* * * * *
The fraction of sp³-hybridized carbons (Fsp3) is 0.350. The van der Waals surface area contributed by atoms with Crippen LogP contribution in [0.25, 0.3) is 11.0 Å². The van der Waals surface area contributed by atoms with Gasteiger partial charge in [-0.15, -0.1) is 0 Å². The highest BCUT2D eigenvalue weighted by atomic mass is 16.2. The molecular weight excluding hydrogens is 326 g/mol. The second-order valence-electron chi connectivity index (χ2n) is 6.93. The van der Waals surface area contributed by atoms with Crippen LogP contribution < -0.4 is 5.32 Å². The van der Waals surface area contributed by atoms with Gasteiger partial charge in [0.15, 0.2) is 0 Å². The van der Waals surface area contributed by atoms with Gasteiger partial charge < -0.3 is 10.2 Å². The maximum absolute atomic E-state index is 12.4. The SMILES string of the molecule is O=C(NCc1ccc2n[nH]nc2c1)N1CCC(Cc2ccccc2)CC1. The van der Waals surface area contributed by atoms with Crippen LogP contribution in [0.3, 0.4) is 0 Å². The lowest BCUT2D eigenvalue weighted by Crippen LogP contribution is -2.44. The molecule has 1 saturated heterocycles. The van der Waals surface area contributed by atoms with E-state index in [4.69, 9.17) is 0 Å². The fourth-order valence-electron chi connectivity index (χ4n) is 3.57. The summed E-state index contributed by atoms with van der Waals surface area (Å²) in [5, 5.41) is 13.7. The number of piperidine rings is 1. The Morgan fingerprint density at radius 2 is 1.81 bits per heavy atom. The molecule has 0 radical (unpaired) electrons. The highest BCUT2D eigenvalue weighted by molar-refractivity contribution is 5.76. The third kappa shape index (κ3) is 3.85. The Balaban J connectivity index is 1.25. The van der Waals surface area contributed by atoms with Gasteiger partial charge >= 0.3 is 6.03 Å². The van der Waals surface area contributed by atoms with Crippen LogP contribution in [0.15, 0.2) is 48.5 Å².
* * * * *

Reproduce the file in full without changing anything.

The fraction of sp³-hybridized carbons (Fsp3) is 0.350. The van der Waals surface area contributed by atoms with Crippen LogP contribution in [0.25, 0.3) is 11.0 Å². The van der Waals surface area contributed by atoms with Gasteiger partial charge in [-0.15, -0.1) is 0 Å². The highest BCUT2D eigenvalue weighted by atomic mass is 16.2. The molecular weight excluding hydrogens is 326 g/mol. The second-order valence-electron chi connectivity index (χ2n) is 6.93. The van der Waals surface area contributed by atoms with Crippen LogP contribution < -0.4 is 5.32 Å². The van der Waals surface area contributed by atoms with Gasteiger partial charge in [0.15, 0.2) is 0 Å². The van der Waals surface area contributed by atoms with Gasteiger partial charge < -0.3 is 10.2 Å². The maximum absolute atomic E-state index is 12.4. The SMILES string of the molecule is O=C(NCc1ccc2n[nH]nc2c1)N1CCC(Cc2ccccc2)CC1. The van der Waals surface area contributed by atoms with Crippen LogP contribution in [0.3, 0.4) is 0 Å². The lowest BCUT2D eigenvalue weighted by Crippen LogP contribution is -2.44. The molecule has 1 saturated heterocycles. The van der Waals surface area contributed by atoms with E-state index in [4.69, 9.17) is 0 Å². The fourth-order valence-electron chi connectivity index (χ4n) is 3.57. The summed E-state index contributed by atoms with van der Waals surface area (Å²) in [5, 5.41) is 13.7. The number of piperidine rings is 1. The Morgan fingerprint density at radius 2 is 1.81 bits per heavy atom. The molecule has 0 radical (unpaired) electrons. The highest BCUT2D eigenvalue weighted by molar-refractivity contribution is 5.76. The third kappa shape index (κ3) is 3.85. The Balaban J connectivity index is 1.25. The van der Waals surface area contributed by atoms with Gasteiger partial charge >= 0.3 is 6.03 Å². The van der Waals surface area contributed by atoms with Crippen LogP contribution in [0.15, 0.2) is 48.5 Å².